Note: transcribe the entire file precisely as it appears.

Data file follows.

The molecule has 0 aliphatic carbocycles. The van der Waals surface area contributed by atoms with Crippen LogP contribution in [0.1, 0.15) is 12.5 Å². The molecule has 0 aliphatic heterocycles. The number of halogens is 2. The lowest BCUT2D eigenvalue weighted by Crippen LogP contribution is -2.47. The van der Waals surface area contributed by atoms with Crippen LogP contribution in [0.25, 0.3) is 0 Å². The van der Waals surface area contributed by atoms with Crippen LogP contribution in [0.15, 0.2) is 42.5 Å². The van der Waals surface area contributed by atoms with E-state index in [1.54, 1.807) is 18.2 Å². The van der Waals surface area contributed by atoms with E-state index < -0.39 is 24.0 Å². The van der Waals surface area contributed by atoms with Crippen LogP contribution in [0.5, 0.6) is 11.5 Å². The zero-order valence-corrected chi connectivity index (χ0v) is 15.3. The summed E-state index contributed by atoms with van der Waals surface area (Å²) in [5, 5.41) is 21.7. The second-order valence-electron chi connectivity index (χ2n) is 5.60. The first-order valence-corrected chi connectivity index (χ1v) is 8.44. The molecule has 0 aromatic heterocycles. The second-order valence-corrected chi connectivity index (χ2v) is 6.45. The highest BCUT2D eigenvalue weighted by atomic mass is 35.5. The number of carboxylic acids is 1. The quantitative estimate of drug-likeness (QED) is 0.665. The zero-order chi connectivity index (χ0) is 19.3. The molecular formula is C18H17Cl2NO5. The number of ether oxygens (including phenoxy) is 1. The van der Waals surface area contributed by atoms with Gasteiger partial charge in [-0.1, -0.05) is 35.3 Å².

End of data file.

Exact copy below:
The molecule has 0 aliphatic carbocycles. The van der Waals surface area contributed by atoms with Crippen LogP contribution in [0.1, 0.15) is 12.5 Å². The molecule has 0 aliphatic heterocycles. The number of halogens is 2. The lowest BCUT2D eigenvalue weighted by Crippen LogP contribution is -2.47. The van der Waals surface area contributed by atoms with Crippen LogP contribution in [0.25, 0.3) is 0 Å². The van der Waals surface area contributed by atoms with Crippen LogP contribution in [0.15, 0.2) is 42.5 Å². The van der Waals surface area contributed by atoms with E-state index in [1.54, 1.807) is 18.2 Å². The van der Waals surface area contributed by atoms with E-state index < -0.39 is 24.0 Å². The van der Waals surface area contributed by atoms with Crippen LogP contribution in [0.5, 0.6) is 11.5 Å². The zero-order valence-corrected chi connectivity index (χ0v) is 15.3. The summed E-state index contributed by atoms with van der Waals surface area (Å²) in [5, 5.41) is 21.7. The second-order valence-electron chi connectivity index (χ2n) is 5.60. The first-order valence-corrected chi connectivity index (χ1v) is 8.44. The molecule has 0 aromatic heterocycles. The second-order valence-corrected chi connectivity index (χ2v) is 6.45. The highest BCUT2D eigenvalue weighted by atomic mass is 35.5. The number of carboxylic acids is 1. The quantitative estimate of drug-likeness (QED) is 0.665. The zero-order chi connectivity index (χ0) is 19.3. The molecular formula is C18H17Cl2NO5. The number of ether oxygens (including phenoxy) is 1. The van der Waals surface area contributed by atoms with Gasteiger partial charge in [-0.1, -0.05) is 35.3 Å².